The Minimalist Philosophy of Fight Club

Source: Wikipedia Commons

When people think of the movie Fight Club, they think of it as a movie about fighting and manliness. That’s only partially true.

The primary focus of the movie is the war between the philosophy of minimalist living and consumerism/materialism.

(I should add before I forget that the anarchist in the author, Chuck Palahniuk, rears it’s ugly head more than once in this film 😉

Tyler Durden, the brainchild of Chuck Palahniuk, is first and foremost a minimalist. 

The Fight Club Philosophy

This quote sums up the counter-culture mindset of the movie, which leads into a world of minimalist living at it’s most primal extreme:

“If you are reading this then this warning is for you. Every word you read of this useless fine print is another second off your life. Don’t you have other things to do? Is your life so empty that you honestly can’t think of a better way to spend these moments? Or are you so impressed with authority that you give respect and credence to all that claim it? Do you read everything you’re supposed to read? Do you think every thing you’re supposed to think? Buy what you’re told to want? Get out of your apartment. Meet a member of the opposite sex. Stop the excessive shopping and masturbation. Quit your job. Start a fight. Prove you’re alive. If you don’t claim your humanity you will become a statistic. You have been warned.”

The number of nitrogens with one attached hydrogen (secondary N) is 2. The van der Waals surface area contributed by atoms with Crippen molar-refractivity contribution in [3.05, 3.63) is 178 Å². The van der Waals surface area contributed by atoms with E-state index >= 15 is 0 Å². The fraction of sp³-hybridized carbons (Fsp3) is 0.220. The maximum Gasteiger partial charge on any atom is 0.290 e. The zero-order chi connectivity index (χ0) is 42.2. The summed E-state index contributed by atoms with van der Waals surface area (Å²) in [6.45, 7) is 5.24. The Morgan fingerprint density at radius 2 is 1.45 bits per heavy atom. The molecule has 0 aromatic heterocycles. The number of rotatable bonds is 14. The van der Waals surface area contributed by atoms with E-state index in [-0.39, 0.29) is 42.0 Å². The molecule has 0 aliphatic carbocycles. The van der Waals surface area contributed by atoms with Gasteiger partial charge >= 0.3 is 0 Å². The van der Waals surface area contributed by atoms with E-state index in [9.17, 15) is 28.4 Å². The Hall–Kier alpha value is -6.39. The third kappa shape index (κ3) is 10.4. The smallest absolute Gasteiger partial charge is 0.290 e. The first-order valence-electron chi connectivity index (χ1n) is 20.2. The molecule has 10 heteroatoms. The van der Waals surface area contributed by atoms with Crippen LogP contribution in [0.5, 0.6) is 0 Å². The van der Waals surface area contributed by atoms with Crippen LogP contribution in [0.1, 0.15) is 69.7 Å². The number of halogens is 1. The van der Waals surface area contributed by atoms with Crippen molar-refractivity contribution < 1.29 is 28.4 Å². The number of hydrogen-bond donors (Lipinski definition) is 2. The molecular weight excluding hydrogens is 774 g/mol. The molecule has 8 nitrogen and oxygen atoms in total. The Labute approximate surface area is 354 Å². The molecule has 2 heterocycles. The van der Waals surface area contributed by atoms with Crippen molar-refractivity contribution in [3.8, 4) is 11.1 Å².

This is the mindset that Palahniuk pushes to help his audience (as Durden helps Edward Norton’s unnamed character) get acclimated to the concept of minimalist living.